The ornaments have traditionally highlighted a little-known, nonpolitical factoid: William Howard Taft’s has him sitting in the back of a car, since he was the first president to have one; Grover Cleveland’s (first) ornament shows his wedding, reminding us that he is still the only president to have married in the White House (he was 49, she was 21). The new Ike ornament fits this pattern: He was one of the first presidents to ride in a helicopter.
Yet Eisenhower also had a complicated relationship with the defense establishment. On one hand, he led the D-Day invasion as supreme commander of the Allied forces in Europe. On the other, he famously used his 1961 farewell address to warn Americans of the growing power of the “military-industrial complex.” Because of that speech, it struck some observers as ironic that the White House Historical Association would honor Ike with an ornament sponsored by Lockheed, the world’s biggest defense contractor. Not long after the ornament was announced, William Hartung, director of the Arms and Security Project at the left-leaning Center for International Policy, wrote bluntly that Eisenhower “would be rolling over in his grave.”
To WHHA President Stewart McLaurin, however, the partnership “just seemed so natural.” When Eisenhower took his first presidential flight in one in 1957, he was immediately smitten. He once took Nikita Khrushchev on a helicopter tour of the Washington suburbs (impressing the Soviet premier enough that he asked about buying three). Eisenhower even tried his own hand at flying them. “When we were looking at it,” says McLaurin, “these helicopters have always been Sikorsky. So I thought it was important that they know about it, and they were thrilled.”
“It is fitting for Sikorsky to be associated with the ornament,” said a spokeswoman for Lockheed Martin. “We believe Sikorsky’s partnership on the [presidential helicopter] program for over seven decades is a part of White House history. ... We see this as a unique opportunity for our employees to own a piece of White House and Sikorsky history.”
Indeed, as part of the sponsorship, Lockheed — in addition to organizing events and providing an undisclosed amount of money to the WHHA, which McLaurin says will fund the association’s education programs — is promoting the ornament to its 100,000 employees. The ornaments are already highly popular, selling hundreds of thousands per year (at $22.95), and Lockheed’s direct marketing to employees should boost sales further.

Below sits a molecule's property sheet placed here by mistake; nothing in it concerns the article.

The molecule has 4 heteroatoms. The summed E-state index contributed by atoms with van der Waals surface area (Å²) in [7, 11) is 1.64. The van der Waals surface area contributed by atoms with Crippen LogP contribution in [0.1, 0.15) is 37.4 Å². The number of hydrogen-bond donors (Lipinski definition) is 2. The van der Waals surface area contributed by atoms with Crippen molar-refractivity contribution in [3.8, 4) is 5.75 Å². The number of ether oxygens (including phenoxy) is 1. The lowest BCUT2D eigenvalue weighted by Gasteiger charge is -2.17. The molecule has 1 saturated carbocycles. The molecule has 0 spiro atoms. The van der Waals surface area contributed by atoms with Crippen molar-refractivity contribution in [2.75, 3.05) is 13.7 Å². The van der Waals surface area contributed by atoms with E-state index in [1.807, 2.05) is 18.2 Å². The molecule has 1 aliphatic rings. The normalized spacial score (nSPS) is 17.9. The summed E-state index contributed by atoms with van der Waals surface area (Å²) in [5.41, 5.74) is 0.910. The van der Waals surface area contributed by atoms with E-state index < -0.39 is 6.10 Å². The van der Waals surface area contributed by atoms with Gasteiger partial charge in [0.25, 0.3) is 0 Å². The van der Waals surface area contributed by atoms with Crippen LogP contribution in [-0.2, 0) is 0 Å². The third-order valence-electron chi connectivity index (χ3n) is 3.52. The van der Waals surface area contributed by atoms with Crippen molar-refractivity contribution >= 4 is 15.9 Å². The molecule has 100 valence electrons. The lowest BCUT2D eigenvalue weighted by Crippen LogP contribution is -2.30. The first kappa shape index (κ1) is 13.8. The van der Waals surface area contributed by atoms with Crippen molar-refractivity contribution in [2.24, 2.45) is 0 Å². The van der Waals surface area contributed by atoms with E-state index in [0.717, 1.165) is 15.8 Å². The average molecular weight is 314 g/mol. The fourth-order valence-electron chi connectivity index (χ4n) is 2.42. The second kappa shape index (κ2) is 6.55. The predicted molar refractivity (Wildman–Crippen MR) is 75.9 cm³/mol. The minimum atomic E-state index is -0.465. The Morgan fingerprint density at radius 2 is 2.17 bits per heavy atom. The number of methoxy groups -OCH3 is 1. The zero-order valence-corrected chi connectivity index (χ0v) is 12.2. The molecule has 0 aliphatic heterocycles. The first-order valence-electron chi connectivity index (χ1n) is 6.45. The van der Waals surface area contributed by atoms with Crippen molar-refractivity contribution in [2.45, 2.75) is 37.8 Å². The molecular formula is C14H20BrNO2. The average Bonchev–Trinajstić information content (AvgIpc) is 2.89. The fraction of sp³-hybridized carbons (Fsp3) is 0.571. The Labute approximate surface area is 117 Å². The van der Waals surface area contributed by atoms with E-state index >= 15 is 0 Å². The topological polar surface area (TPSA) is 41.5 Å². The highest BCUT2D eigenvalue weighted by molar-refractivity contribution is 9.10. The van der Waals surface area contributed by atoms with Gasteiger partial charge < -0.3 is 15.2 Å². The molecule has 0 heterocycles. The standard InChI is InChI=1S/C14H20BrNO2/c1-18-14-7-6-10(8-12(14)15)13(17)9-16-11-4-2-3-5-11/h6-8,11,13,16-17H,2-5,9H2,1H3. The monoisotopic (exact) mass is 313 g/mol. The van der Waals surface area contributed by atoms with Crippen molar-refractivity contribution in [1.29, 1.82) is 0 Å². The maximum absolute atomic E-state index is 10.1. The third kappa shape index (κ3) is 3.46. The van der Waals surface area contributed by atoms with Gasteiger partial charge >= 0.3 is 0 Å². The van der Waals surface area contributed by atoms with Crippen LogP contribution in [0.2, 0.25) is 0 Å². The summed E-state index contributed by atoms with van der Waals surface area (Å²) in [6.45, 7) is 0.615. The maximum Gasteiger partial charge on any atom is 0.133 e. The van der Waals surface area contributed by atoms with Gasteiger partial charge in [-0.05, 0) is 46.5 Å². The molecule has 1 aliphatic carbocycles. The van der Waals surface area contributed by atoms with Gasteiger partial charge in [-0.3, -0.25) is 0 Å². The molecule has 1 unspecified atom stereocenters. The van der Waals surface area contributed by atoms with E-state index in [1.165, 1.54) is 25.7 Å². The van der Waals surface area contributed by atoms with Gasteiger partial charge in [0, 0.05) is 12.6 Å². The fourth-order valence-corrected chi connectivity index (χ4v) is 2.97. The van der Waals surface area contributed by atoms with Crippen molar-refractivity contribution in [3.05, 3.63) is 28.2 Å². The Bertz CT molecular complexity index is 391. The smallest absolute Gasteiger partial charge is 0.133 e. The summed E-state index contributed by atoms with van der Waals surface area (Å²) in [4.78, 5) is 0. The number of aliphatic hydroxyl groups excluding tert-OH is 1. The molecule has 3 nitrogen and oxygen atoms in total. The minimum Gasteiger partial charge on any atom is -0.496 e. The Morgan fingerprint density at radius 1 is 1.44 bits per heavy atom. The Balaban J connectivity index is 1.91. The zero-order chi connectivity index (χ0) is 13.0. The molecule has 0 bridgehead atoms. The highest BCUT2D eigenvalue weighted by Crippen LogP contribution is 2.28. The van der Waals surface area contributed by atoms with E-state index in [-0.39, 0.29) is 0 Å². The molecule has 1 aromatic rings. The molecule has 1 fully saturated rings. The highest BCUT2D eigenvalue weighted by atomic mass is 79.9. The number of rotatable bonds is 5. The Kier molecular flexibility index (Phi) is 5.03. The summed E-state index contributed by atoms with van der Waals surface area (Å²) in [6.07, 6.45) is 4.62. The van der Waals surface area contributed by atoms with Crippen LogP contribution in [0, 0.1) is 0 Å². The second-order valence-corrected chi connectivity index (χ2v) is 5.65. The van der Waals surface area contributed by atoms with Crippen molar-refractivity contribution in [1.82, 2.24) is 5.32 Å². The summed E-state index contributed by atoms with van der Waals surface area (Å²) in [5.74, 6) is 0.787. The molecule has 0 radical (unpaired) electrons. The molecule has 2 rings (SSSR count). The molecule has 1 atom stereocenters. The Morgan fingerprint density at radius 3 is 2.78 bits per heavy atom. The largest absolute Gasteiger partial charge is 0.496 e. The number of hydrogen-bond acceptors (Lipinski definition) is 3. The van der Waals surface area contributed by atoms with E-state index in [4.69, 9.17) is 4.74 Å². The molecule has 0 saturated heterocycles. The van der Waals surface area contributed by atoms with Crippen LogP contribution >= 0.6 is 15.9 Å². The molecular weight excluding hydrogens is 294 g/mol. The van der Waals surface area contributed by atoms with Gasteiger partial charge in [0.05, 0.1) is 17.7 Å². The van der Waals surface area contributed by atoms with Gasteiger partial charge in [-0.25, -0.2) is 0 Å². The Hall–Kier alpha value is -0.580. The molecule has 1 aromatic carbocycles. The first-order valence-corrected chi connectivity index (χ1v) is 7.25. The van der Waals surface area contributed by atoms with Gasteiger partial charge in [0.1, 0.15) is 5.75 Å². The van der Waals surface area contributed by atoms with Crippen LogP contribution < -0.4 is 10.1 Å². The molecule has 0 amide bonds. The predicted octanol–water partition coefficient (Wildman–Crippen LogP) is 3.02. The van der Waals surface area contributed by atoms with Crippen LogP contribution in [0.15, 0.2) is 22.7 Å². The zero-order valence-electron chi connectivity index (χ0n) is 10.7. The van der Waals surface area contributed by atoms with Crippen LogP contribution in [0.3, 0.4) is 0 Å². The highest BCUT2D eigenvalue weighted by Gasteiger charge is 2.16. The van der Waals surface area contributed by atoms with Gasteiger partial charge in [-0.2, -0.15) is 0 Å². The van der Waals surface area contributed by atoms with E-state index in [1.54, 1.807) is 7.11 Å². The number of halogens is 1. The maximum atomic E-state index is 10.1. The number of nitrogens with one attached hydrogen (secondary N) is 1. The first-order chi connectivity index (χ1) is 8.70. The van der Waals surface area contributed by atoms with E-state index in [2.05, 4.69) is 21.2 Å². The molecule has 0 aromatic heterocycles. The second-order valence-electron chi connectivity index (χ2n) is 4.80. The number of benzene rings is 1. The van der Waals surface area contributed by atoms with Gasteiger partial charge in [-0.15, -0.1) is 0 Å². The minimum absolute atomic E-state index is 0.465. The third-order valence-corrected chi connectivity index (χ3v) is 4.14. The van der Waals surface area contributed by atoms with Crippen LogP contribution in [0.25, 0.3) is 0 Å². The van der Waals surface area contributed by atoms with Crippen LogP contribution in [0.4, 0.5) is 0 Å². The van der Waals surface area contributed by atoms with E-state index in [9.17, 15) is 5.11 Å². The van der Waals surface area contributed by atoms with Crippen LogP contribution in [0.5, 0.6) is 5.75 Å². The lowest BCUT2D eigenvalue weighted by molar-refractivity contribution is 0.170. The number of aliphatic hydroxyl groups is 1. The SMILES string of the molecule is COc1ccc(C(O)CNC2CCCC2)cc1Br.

McLaurin says there was no hesitation about partnering with “an American company that has provided 62 years of service to the White House,” pointing out that Eisenhower “was also very responsible for building that complex he warned about.” And that’s a fair argument, says Will Hitchcock, historian and author of “The Age of Eisenhower: America and the World in the 1950s.” Hitchcock gave the keynote lecture at the unveiling of the ornament in February, with Daniel Schultz, president of Sikorsky, in attendance. “I think we misunderstand the military-industrial complex speech if we only see it as some kind of warning,” Hitchcock told me. “The speech makes clear that we had to create the military-industrial complex knowingly to defend freedom. Now that we have it, we have to make sure it doesn’t take over our democracy. That balance is the great theme of the Eisenhower presidency.”
As is the case with many great speeches, the nuance of Ike’s address has arguably been eroded by history. People “leave out the first part” of the speech, says Louis Galambos, co-editor of the Eisenhower papers project, “which is ... that we needed a strong defense. We’re seeing it as a blunt condemnation of big business plus the military. I don’t think it is.” Instead, he says, Eisenhower’s true venom was reserved for the lobbying interests that had worked themselves into the marrow of the defense establishment. He was the first president who saw the metastatic growth of the lobbying industry as a major issue. “He was afraid,” Galambos notes, “that the military-industrial complex could mislead the president or Congress.”
He was especially worried that John F. Kennedy, to whom he was about to pass the reins, was too wet behind the ears to stand up to the service chiefs Eisenhower had fought with his whole career. And then, says Hitchcock, “the first thing that happens in the Kennedy administration is the generals talk him into the Bay of Pigs invasion.”
Today, defense spending, while still gargantuan, represents a far lower portion of the nation’s gross domestic product (about 3 percent) than it did when Eisenhower took office (about 20 percent). But the military-industrial complex is now as strong as ever. The current acting defense secretary, for instance, is a longtime Boeing executive who only joined the Pentagon in 2017.
Most likely, though, says Hitchcock, Eisenhower would have liked the ornament, which was designed and manufactured by a veteran-owned company called ChemArt in Rhode Island. It “represents innovation,” he says. “Ike was actually a huge booster of technology.” Still, he admits that it might have bothered Eisenhower a little that a military contractor was involved: “He’d have preferred it be supported by a nonprofit or the Boy Scouts or something.”
If anything, says Galambos, it’s a “tribute to two things: one, that he was right about the military-industrial complex, but that he was also right about compromise.” The White House Historical Association, he says, has “just done what Ike did: They compromised.”
Correction: An earlier version of this story incorrectly stated that helicopters were a new technology in 1957. Helicopters were used in World War II and in the Korean War. This version has been updated.
Samuel Ashworth is a writer in Washington.